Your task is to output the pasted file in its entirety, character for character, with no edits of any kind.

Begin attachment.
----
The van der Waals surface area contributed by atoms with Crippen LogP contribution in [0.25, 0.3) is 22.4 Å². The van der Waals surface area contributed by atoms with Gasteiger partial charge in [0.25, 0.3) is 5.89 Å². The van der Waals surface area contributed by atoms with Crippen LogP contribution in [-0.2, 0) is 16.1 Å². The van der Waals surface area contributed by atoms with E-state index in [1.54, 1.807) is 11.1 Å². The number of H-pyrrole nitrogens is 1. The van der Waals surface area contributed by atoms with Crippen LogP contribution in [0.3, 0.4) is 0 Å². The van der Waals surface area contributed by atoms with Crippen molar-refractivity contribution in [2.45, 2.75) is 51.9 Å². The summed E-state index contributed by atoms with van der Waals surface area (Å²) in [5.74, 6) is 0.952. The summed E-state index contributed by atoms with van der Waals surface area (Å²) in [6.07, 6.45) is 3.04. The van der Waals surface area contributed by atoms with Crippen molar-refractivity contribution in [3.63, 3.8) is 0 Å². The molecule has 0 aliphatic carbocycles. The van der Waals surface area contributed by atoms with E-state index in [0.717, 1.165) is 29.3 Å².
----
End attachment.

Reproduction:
The van der Waals surface area contributed by atoms with Crippen LogP contribution in [0.25, 0.3) is 22.4 Å². The van der Waals surface area contributed by atoms with Gasteiger partial charge in [0.25, 0.3) is 5.89 Å². The van der Waals surface area contributed by atoms with Crippen LogP contribution in [-0.2, 0) is 16.1 Å². The van der Waals surface area contributed by atoms with E-state index in [1.54, 1.807) is 11.1 Å². The number of H-pyrrole nitrogens is 1. The van der Waals surface area contributed by atoms with Crippen LogP contribution in [0.3, 0.4) is 0 Å². The van der Waals surface area contributed by atoms with Crippen molar-refractivity contribution in [2.45, 2.75) is 51.9 Å². The summed E-state index contributed by atoms with van der Waals surface area (Å²) in [5.74, 6) is 0.952. The summed E-state index contributed by atoms with van der Waals surface area (Å²) in [6.07, 6.45) is 3.04. The van der Waals surface area contributed by atoms with Crippen molar-refractivity contribution in [3.63, 3.8) is 0 Å². The molecule has 0 aliphatic carbocycles. The van der Waals surface area contributed by atoms with E-state index in [0.717, 1.165) is 29.3 Å².